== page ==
Submerged Hidden Depths Review

Satisfying 'relaxploration' sequel

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A standalone sequel to the original Submerged back in 2015, Hidden Depths builds on the free-flowing open world, as Miku and Taku try to make the city their new home. Beautiful luscious colours and an intriguing story elevate the series to greater heights, delivering a liberating, sensory experience.

The plethora of collectables and freedom to adventure at your own pace will keep you occupied past the main story. And at the heart of Hidden Depth’s brilliance is the light-hearted art design, immersive music and contextual audio effects to feel present in the moment.


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desolate, fascinating world to explore

Submerged Hidden Depths follows siblings Miku and brother Taku to another city, rife with sea creatures and fallen skyscrapers. It’s an overgrown, desolate landscape absent of inhabitants like before. A dark mass has consumed the drowned city, unsettled by a lurking cursed power. With Miku determined to make this city their new home, the siblings traverse by boat to dispel the curse.

If you played the original Submerged, many of Hidden Depths will be familiar to you – the characters, a city submerged underwater and scalable buildings. The story is self-contained from start to finish, meaning you won’t miss out if you skipped the original. Miku and Taku are grown up, with Taku playing a more supportive role in Miku’s quest to release the dark mass gripping the city.

For such a dystopian, apocalyptic landscape, the city is bustling with things to do over the course of the game: discover lookouts, visit iconic landmarks, boat upgrades, dredge relics from the waters, find flowers, collect diary journals, plant seeds, document new creatures, and unlock new costume and hairstyles. Submerged Hidden Depths gives you the freedom to explore how you like, and in any order, you prefer to cleanse parts of the city, one by one.

Different areas of the map offer a variety of weather climates, from polluted air to raging storms. Part of the game’s charm is the way the world reacts to you, feeding back on how you move, act and interact with the environment. It’s better than a barren, soulless world void of any lifeforce. From my first hour of hands-on all the way to the end, Submerged Hidden Depths strikes a balance very well.

playground to freely roam

The 9 locales you free from the dark mass are straightforward puzzles. It ranges from placing a boulder on a pressure pad to lower a bridge, towing a platform to bridge a gap, swinging from rails, climbing up vines, and hanging along ledges high up buildings. It requires a little thought but isn’t intended to challenge your IQ. Submerged Hidden Depths is described as a ‘relaxploration’ type of adventure and manages to pull of the feat while still adding a few layers to spice up the formula.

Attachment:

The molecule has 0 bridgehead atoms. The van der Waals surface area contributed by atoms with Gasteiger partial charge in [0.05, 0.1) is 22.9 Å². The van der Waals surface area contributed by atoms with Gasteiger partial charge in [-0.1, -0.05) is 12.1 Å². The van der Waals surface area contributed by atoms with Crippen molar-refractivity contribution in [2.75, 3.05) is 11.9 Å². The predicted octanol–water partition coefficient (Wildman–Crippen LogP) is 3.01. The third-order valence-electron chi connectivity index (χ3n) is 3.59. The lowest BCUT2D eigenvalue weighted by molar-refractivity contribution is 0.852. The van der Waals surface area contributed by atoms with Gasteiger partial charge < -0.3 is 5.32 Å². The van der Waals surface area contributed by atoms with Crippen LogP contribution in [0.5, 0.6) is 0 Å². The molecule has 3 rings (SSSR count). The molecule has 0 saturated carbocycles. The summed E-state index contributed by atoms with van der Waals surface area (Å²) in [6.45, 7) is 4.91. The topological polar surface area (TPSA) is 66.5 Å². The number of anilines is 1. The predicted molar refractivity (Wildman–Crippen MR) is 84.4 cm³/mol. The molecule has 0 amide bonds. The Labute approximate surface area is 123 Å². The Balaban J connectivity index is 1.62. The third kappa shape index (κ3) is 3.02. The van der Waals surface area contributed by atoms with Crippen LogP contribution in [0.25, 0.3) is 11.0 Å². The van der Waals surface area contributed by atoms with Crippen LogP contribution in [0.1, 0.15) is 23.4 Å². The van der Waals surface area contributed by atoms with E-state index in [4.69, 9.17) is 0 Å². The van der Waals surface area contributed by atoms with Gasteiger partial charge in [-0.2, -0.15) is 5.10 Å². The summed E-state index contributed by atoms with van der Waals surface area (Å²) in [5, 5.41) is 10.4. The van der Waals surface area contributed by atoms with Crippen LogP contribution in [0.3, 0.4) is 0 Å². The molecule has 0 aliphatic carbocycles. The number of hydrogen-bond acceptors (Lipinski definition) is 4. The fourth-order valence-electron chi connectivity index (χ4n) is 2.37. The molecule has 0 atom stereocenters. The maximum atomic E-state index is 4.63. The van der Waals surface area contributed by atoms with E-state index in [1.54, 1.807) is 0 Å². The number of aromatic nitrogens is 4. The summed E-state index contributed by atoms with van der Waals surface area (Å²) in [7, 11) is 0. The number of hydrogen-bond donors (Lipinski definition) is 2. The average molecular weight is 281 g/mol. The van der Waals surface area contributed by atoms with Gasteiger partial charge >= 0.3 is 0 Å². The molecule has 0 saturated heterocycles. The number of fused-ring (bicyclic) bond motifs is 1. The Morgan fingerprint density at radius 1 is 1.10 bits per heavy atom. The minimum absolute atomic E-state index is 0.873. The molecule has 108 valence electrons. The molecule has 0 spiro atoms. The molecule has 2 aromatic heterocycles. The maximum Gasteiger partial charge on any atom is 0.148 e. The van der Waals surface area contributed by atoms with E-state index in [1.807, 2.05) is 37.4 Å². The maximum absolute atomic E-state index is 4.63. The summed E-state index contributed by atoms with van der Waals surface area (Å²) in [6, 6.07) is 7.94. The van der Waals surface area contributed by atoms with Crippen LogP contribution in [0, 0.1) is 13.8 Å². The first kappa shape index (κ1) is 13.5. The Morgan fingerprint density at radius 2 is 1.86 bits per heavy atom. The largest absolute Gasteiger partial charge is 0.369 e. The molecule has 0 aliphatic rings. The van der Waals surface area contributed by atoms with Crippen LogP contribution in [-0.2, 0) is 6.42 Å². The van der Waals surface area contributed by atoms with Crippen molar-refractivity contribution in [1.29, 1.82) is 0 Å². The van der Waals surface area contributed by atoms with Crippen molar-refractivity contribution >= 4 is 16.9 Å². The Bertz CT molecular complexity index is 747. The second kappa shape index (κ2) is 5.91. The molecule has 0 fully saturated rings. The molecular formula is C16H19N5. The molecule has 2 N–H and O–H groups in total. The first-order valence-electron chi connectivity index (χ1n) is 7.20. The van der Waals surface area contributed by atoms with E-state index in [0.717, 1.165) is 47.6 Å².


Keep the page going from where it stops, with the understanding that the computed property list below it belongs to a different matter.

Movement feels polished for the most part, with Miku and Taku interacting seamlessly and moving in a fluid motion. That’s important, as the entire experience hinges on exploring. There are a few moments where I’d get stuck in between thick vines or I’m unable to engage in climbing over a few boxes. The good news is the mechanics are very reliable.

Moreover, part of the joys in Submerged Hidden Depths is soaking the landscape silhouette at a vantage point. The world feels vivid, brought to life with an ever rippling wave of water crashing against toppled over buildings. Little details like rubble causing a splash, a whale leaping out of the water, or seals hanging around add to the atmosphere.

relaxploration to hidden depths

The original prides itself on emphasising sound effects to capture emotion with very little dialogue. The same can be said for Hidden Depths as it adds to the sensory experience. It communicates danger with brash, intense instrumentals, while softer instruments create cloud nine of wholesome moments.

Even chemistry between siblings Miku and Taku is expressed through body language and gestures. You pay closer attention to these design cues as a result. Submerged Hidden Depths is a game where you can take your time and enjoy traversing the waters by boat. The free-roam experience helps flesh out what you can do as the main story can be very short if you go from A to B.

Liberating the 9 locales can be done in less than 4 hours if you’re rushing. Adding a few collectables along the way, playtime may be closer to 6 hours. Completionists will clock between 10 to 12 hours. The collectables are an enjoyable adventure to complete, but they don’t serve an additional purpose to the gameplay which is a missed opportunity. Collectables like the city diaries do add further context to the story though.

submerged hidden depths final verdict

Submerged Hidden Depths Review

So how would I rate Submerged Hidden Depths? It’s a beautiful, vivid adventure game with several depths to the experience and an enjoyable open world to explore. The story in itself is fairly short, redeemed by the fascinating city and environment. Puzzle and platforming aspects are light and straightforward, offering wonderful vantage points atop with fluid movement to keep the overall experience tight.

There’s a fitting sense of closure and I can honestly say for the roughly 10 hours I spent in Submerged Hidden Depths, I enjoyed every single part of it. If the developers ever decide to make the third instalment in the Submerged series, I look forward to it with a hopeful smile.

Even in the hidden depths of a dystopian city, there are moments of brilliance among a generally satisfying relaxploration experience. The world feels a little more vivid, with plenty of collectables to tide you further with a strong narrative and story to keep you going.
collectibles add replay value and perks
beautiful vibrant environment
pleasant music and sound effects
rare framerate stutters
fairly short main story